Originally Posted by hednic
Did you actually do lapidary work on rough?
You bet I did ! And it was a real treat, I can tell you!
You could tell they were not using the most delicate methods of mining the stuff at that time, as there was some of the sort of fracturing that comes with dynamite. But when all that you normally see are small cabs of the stuff, it came as a revelation to me just how large a slab you could get, once you sliced the stuff up with a diamond saw.
Not that it should have been that big of a surprise though. As I understand, there are places in Russia where they have big structural columns of the stuff.
Getting a good final polish was difficult though. You'd take it down to really fine sandpaper, things would look great, but when you took the final step of polishing it with polishing powder on a leather buff, then you'd suddenly get "orange peeling" that was a reflection of the individual piece's relative grain structure.
I suspect there's a trick to avoiding that, but I never quite figured it out. As I understand, the material is akin to marble, in that sometimes, if you go to marble supply rooms, you'll see huge slabs of material for marble countertops that have streaks of lapis in it.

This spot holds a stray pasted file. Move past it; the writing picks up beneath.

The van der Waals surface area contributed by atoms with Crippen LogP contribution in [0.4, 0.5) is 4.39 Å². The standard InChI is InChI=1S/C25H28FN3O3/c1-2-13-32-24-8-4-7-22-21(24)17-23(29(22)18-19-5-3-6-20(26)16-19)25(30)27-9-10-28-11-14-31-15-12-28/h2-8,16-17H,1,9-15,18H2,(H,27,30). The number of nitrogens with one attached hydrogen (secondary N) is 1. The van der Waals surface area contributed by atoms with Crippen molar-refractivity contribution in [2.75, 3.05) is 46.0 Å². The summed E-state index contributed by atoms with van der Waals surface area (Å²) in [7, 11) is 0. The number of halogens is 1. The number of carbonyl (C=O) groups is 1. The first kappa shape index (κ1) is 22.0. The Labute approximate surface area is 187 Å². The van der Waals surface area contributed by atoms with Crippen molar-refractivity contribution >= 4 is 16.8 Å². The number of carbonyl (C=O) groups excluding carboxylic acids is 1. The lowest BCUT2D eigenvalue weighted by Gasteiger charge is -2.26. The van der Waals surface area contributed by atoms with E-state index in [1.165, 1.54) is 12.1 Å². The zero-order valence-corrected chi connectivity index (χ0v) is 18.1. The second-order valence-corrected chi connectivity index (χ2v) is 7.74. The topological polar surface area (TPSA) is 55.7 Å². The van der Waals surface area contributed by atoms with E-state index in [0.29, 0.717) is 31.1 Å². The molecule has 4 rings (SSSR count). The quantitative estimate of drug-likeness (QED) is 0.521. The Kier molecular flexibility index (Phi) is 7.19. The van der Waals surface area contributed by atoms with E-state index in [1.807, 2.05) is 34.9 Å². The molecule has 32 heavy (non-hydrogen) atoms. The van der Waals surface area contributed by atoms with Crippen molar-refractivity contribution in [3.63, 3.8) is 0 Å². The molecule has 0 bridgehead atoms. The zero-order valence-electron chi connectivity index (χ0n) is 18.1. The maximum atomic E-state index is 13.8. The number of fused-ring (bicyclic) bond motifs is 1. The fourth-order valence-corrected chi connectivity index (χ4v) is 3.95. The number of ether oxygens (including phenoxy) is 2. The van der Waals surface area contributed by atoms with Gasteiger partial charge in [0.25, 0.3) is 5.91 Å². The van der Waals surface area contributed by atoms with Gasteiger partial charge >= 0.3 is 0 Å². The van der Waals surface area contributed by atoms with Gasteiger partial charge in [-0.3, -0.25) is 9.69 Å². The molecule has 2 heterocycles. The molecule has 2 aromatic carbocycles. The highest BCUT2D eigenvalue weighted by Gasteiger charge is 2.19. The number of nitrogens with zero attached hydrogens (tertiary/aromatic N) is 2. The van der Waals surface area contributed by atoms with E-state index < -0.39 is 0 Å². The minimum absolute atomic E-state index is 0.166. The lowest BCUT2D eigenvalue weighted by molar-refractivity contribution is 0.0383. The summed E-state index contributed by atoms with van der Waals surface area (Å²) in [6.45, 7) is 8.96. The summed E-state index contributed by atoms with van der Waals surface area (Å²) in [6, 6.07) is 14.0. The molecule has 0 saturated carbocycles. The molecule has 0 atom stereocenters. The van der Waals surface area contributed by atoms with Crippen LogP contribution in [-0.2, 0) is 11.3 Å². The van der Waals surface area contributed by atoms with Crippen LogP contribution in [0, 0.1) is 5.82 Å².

If I had the chance to buy rough again, I'd pay closer attention to the nature of exterior of the chunks. A smoother fracture surface probably reflects a finer grain structure and a higher grade of material.
But yes : Just having the opportunity to see big deep blue raw chunks of the stuff, as big as your fist or bigger, with the pyrites sparkling on the surface...it was nice alright.